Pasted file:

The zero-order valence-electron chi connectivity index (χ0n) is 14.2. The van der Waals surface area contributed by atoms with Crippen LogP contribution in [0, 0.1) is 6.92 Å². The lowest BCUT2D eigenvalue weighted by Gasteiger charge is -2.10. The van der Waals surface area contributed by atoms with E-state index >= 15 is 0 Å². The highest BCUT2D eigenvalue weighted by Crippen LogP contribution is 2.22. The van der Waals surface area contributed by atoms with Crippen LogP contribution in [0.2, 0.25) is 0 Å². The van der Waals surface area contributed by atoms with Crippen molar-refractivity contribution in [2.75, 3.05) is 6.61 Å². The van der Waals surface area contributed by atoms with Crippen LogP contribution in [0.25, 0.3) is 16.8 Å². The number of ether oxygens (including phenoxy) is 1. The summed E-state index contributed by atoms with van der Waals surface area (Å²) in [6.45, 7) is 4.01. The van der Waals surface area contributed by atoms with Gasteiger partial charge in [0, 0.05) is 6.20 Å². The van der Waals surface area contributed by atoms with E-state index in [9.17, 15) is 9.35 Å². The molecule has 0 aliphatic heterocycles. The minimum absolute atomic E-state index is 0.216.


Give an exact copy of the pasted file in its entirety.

The zero-order valence-electron chi connectivity index (χ0n) is 14.2. The van der Waals surface area contributed by atoms with Crippen LogP contribution in [0, 0.1) is 6.92 Å². The lowest BCUT2D eigenvalue weighted by Gasteiger charge is -2.10. The van der Waals surface area contributed by atoms with E-state index >= 15 is 0 Å². The highest BCUT2D eigenvalue weighted by Crippen LogP contribution is 2.22. The van der Waals surface area contributed by atoms with Crippen LogP contribution in [0.2, 0.25) is 0 Å². The van der Waals surface area contributed by atoms with Crippen molar-refractivity contribution in [2.75, 3.05) is 6.61 Å². The van der Waals surface area contributed by atoms with Crippen LogP contribution in [0.25, 0.3) is 16.8 Å². The number of ether oxygens (including phenoxy) is 1. The summed E-state index contributed by atoms with van der Waals surface area (Å²) in [6.45, 7) is 4.01. The van der Waals surface area contributed by atoms with Gasteiger partial charge in [0, 0.05) is 6.20 Å². The van der Waals surface area contributed by atoms with E-state index in [9.17, 15) is 9.35 Å². The molecule has 0 aliphatic heterocycles. The minimum absolute atomic E-state index is 0.216.